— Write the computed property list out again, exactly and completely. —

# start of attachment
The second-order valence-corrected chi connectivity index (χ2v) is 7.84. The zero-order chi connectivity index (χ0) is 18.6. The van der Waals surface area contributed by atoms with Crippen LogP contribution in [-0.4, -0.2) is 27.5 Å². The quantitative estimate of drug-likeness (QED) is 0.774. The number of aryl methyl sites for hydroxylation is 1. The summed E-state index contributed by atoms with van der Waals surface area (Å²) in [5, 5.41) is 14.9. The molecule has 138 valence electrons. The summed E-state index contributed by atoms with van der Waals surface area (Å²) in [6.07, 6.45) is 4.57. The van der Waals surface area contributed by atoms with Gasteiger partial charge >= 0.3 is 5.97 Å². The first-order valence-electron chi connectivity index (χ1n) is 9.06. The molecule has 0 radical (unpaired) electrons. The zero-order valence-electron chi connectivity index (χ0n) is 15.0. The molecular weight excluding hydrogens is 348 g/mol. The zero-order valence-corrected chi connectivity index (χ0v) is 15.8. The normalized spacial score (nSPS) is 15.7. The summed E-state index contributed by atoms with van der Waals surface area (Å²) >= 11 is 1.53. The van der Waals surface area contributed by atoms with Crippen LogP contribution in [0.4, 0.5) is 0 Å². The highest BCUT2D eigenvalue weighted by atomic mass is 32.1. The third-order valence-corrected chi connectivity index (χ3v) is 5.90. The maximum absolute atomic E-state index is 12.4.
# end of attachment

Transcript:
The second-order valence-corrected chi connectivity index (χ2v) is 7.84. The zero-order chi connectivity index (χ0) is 18.6. The van der Waals surface area contributed by atoms with Crippen LogP contribution in [-0.4, -0.2) is 27.5 Å². The quantitative estimate of drug-likeness (QED) is 0.774. The number of aryl methyl sites for hydroxylation is 1. The summed E-state index contributed by atoms with van der Waals surface area (Å²) in [5, 5.41) is 14.9. The molecule has 138 valence electrons. The summed E-state index contributed by atoms with van der Waals surface area (Å²) in [6.07, 6.45) is 4.57. The van der Waals surface area contributed by atoms with Gasteiger partial charge >= 0.3 is 5.97 Å². The first-order valence-electron chi connectivity index (χ1n) is 9.06. The molecule has 0 radical (unpaired) electrons. The zero-order valence-electron chi connectivity index (χ0n) is 15.0. The molecular weight excluding hydrogens is 348 g/mol. The zero-order valence-corrected chi connectivity index (χ0v) is 15.8. The normalized spacial score (nSPS) is 15.7. The summed E-state index contributed by atoms with van der Waals surface area (Å²) >= 11 is 1.53. The van der Waals surface area contributed by atoms with Crippen LogP contribution in [0.4, 0.5) is 0 Å². The highest BCUT2D eigenvalue weighted by atomic mass is 32.1. The third-order valence-corrected chi connectivity index (χ3v) is 5.90. The maximum absolute atomic E-state index is 12.4.